Much to the chagrin of banks, short sales are getting more and more publicity and the financial blessings of being used to avoid foreclosure altogether.
A short sale enables the homeowner to leave their home while not getting the devastating hit on their credit report compared to a foreclosure entry.
Plus, the short sale can do much for the bank by helping them save money rather than going the more expensive route of foreclosure.
Although St Louis finance experts would readily agree that banks would welcome this viable option with open arms but nothing could be further from the truth.
There are a few perceived negative factors built into current short sales. First, they generally take longer to complete; that being on average two months longer.
But the time line is not the only thing holding back banks from accepting this way of doing business. Liens from other lenders can present a serious set back.
Not surprising is the strong push by the National Association of Realtors urging the United States Treasury Department to initiate a new program that would push the use of short sales on a regular basis.
The new kid on the block came to known as HAFA or the Home Affordable Foreclosures Alternatives which went into effect April 5, 2010.
HAFA put four qualifications into place for short sales:
I. Strict deadlines for certain areas of the process
II. Financial inducements - Incentives will include $3000 assistance for moving costs for homeowners; $1500 for mortgage servicers; and up to $2000 for mortgage security investors who give up to $6000 of the selling proceeds to other lien holders
III. By allowing the current mortgage holders to get pre-approved for these short-sale terms before the actual listing of the property for sale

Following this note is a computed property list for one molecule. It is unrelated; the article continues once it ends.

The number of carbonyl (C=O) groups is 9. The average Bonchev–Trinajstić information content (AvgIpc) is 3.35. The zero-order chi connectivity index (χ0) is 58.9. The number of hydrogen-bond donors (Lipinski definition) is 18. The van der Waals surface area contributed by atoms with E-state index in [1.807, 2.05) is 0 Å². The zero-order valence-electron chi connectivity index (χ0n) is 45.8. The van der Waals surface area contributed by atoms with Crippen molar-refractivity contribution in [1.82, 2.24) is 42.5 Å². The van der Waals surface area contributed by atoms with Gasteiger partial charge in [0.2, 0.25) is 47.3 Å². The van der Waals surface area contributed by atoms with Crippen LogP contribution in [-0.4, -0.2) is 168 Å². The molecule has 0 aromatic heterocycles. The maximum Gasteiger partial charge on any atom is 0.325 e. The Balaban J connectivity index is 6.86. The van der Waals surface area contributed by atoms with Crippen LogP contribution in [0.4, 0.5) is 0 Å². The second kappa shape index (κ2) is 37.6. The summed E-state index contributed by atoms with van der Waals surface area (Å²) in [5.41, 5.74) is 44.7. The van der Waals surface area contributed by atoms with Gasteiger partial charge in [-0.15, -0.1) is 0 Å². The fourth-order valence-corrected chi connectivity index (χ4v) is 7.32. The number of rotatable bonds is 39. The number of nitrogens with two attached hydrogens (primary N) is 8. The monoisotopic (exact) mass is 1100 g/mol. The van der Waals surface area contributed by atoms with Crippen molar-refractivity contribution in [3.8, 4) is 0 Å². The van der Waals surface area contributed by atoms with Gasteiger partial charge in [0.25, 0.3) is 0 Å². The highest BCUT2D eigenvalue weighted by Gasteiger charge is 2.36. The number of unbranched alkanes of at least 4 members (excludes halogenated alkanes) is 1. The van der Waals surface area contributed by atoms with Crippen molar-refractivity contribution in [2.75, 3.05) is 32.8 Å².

IV. All liabilities from said first mortgage must be released in favor of current homeowner
Banks and lenders have 10 business days to decide whether they will approve or deny this short sale application process for said consumer
At this moment, there are over 1.1 million homes that have been foreclosed upon according to housing statistics.
In fact, the numbers heading for foreclosure or the short sale process will be steadily rising.
The MBA recently said at least nine percent of current homeowners are at least 30 days late on their house payment. And with high unemployment and underwater housing equity, it doesn't look to get any better any time soon.
A much more pessimistic picture was painted by other mortgage industry analytical companies who put this figure much closer to 5 million consumers who are delinquent or in foreclosure.
The sad thing is, HAFA will in no way be able to help such a staggering number of people who are now facing eventual foreclosure.
All St Louis home mortgage companies who participated in the federal bailout program known as the Home Affordable Modification Program or HAMP must also make this new program available to consumers too.
Article Source: https://www.bharatbhasha.com
Article Url: https://www.bharatbhasha.com/finance-and-business.php/330161
Article Added on Thursday, October 20, 2011
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